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Top cover crops to break disease cycles

Cover crops also known as living mulches, provide nutrients to the soil like manure does.

Want to improve your soil? Plant cover crops. A cover crop is grown primarily for the benefit of the soil rather than the crop yield. Cover crops are an important part of sustainable agriculture. They add fertility to the soil without chemical fertilisers via biological nitrogen fixation.

Once a cover crop is fully grown, or the farmer wants to plant in an area that has a cover crop, the conventional technique is to mow it down and allow it to dry. After it is dry, the remaining organic matter is tilled into the soil. Alternatively, some progressive farmers in drought-prone areas favour a no-till method, in which the residue from the cover crop is left on the soil as a mulch layer.

Because each root of the cover crop creates pores in the soil, cover crops help allow water to filter deep into the ground. As a result, a cover crop can help conserve water and prevent soil erosion. They help to break disease cycles by reducing the amount of bacterial and fungal diseases in the soil. If you have a soil that is infested, you can plant a cover crop in that area as a means to eradicate the disease.

Cover crops also known as living mulches, provide nutrients to the soil as manure does.  Mulch is a layer of organic material, such as crop residue, that is left on the surface of the soil to prevent water runoff and protect the soil from the damaging effects of heavy rainfall.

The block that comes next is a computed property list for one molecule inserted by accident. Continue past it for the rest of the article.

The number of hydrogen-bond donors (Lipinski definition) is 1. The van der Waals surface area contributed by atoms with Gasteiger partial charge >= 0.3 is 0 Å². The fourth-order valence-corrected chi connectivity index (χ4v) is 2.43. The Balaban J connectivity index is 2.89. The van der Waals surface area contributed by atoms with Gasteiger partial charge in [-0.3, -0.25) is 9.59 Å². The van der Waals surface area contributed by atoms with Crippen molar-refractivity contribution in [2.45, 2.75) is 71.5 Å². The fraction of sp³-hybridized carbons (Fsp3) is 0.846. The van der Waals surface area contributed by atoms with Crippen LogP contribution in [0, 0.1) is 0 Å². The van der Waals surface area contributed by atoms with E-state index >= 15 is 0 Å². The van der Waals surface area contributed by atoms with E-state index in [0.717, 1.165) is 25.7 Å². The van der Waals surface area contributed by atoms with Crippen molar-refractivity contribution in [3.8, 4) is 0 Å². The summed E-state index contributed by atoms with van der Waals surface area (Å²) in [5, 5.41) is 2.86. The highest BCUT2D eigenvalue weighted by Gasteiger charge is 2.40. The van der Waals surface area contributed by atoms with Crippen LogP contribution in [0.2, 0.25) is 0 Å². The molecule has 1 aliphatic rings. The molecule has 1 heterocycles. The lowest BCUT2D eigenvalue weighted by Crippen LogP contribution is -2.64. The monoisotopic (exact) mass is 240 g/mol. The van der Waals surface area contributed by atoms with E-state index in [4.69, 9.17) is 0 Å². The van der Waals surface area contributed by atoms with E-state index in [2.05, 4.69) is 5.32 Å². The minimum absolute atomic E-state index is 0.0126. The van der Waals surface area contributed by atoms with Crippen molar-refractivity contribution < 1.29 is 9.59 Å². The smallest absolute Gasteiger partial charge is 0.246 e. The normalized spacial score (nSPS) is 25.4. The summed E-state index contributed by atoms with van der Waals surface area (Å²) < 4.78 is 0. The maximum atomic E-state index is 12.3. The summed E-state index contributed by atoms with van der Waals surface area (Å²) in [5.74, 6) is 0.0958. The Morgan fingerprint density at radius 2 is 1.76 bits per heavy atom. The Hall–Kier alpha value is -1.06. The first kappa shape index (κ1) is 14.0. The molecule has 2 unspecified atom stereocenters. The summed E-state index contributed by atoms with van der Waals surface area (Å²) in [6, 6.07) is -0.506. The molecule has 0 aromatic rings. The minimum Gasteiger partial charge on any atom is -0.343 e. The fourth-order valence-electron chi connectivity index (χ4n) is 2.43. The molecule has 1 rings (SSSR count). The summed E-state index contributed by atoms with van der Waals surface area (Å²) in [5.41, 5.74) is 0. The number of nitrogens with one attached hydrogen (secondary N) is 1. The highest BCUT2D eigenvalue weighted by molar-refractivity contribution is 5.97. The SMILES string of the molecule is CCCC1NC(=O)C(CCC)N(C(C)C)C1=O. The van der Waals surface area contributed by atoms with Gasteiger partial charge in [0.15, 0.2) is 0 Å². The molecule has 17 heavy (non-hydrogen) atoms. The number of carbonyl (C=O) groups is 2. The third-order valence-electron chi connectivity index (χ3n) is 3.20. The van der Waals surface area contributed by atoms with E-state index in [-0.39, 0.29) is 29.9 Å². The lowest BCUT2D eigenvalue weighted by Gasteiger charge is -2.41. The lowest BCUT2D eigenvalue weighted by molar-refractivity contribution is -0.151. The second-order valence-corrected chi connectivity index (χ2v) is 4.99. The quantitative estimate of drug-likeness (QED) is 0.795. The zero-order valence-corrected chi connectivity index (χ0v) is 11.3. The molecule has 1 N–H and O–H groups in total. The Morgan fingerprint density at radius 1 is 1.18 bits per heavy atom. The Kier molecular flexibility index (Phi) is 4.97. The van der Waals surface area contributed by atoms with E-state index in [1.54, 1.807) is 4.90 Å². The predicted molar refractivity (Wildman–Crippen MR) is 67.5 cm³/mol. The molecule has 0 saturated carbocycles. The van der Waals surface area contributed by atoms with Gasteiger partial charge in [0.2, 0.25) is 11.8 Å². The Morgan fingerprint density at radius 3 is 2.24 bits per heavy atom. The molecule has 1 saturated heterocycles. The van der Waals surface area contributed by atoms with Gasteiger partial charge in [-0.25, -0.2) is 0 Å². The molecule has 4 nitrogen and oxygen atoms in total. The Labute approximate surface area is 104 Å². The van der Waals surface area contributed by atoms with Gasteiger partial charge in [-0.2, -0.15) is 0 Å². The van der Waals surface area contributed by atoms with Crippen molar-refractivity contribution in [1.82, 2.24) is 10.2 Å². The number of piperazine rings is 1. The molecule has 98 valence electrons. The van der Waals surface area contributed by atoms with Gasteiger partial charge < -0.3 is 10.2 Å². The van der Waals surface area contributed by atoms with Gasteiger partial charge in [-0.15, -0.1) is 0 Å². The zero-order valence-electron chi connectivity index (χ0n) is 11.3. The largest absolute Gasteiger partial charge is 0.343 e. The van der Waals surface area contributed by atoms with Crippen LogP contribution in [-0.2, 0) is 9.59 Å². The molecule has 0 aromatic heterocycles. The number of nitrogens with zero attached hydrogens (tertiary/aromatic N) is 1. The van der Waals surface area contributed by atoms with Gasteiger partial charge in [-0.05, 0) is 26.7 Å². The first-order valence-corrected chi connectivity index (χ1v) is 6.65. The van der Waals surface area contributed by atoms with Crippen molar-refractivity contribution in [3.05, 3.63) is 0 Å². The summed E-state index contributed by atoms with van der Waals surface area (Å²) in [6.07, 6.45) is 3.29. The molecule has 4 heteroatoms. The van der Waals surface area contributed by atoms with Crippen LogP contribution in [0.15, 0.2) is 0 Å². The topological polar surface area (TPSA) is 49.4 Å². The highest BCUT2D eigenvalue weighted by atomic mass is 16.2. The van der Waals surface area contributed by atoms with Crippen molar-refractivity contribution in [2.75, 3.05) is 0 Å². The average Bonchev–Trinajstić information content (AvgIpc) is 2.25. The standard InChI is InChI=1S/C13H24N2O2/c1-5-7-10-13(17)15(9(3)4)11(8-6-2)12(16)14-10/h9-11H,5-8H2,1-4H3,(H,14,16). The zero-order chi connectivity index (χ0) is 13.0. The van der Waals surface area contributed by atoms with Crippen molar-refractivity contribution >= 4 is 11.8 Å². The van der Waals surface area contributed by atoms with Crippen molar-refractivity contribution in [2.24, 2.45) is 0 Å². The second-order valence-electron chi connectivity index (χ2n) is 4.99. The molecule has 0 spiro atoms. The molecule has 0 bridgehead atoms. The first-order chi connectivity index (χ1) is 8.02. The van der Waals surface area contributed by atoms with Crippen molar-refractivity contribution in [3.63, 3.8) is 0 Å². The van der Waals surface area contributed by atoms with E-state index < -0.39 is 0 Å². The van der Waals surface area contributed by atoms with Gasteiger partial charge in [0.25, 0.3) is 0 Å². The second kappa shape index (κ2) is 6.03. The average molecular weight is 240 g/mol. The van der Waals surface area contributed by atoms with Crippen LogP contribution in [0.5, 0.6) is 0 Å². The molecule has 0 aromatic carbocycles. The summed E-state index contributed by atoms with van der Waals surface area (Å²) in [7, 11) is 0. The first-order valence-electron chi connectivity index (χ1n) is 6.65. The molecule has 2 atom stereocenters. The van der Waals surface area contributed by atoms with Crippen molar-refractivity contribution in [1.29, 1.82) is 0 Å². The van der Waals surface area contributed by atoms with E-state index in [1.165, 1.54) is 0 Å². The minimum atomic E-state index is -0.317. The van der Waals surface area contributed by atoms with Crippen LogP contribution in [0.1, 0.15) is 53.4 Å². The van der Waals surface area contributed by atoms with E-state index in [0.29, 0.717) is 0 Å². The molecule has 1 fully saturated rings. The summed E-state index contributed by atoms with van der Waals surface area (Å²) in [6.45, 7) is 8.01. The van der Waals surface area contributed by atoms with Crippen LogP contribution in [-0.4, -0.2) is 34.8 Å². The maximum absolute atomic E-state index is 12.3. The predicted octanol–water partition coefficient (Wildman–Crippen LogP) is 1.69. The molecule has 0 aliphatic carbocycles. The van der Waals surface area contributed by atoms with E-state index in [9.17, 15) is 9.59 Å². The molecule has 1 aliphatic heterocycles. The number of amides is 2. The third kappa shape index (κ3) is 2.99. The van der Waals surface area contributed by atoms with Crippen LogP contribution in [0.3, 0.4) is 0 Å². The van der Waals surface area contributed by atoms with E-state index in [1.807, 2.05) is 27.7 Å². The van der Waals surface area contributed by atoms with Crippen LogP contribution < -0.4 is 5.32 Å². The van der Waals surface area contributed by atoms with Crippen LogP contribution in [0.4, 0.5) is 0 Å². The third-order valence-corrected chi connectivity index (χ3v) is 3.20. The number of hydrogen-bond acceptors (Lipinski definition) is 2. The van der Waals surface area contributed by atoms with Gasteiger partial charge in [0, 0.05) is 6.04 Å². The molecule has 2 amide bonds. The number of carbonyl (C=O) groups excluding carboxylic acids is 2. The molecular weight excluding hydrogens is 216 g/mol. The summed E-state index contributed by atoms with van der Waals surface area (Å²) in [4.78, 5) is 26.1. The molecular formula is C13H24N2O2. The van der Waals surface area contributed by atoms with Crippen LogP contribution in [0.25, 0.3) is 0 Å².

Types of Cover Crops

Grasses. They are great cover crops as they grow fast and leave easily managed residues. Their fibrous threadlike root systems are strong and protect soil from erosion. They accumulate soil nitrogen from the symbiosis with Azospirillum, yet do not possess the property to fix atmospheric nitrogen. They can produce large amounts of residue and, therefore, can help add organic matter to the soil. They also can help suppress weed growth.

Legumes are great cover crops because of their ability to fix nitrogen from the atmosphere and add it to the soil. Their vigorous taproot system aids in tacking undesired undersurface compaction when plants grow big. Also, the bigger the plant is, the more nitrogen it can fix. Examples of legumes are crimson and white clover, cowpeas, alfalfa, velvet beans and soybeans. If you grow a legume as a cover crop, don’t forget to inoculate seeds with the correct nitrogen fixing bacteria.

A problem common to all the grasses is that if you grow the crop to maturity for the maximum amount of residue, you reduce the amount of available nitrogen for the next crop. This is because of the high carbon: nitrogen ratio, or low percentage of nitrogen, in grasses near maturity. The problem can be avoided by killing the grass early or by adding extra nitrogen in form of fertiliser or manure.

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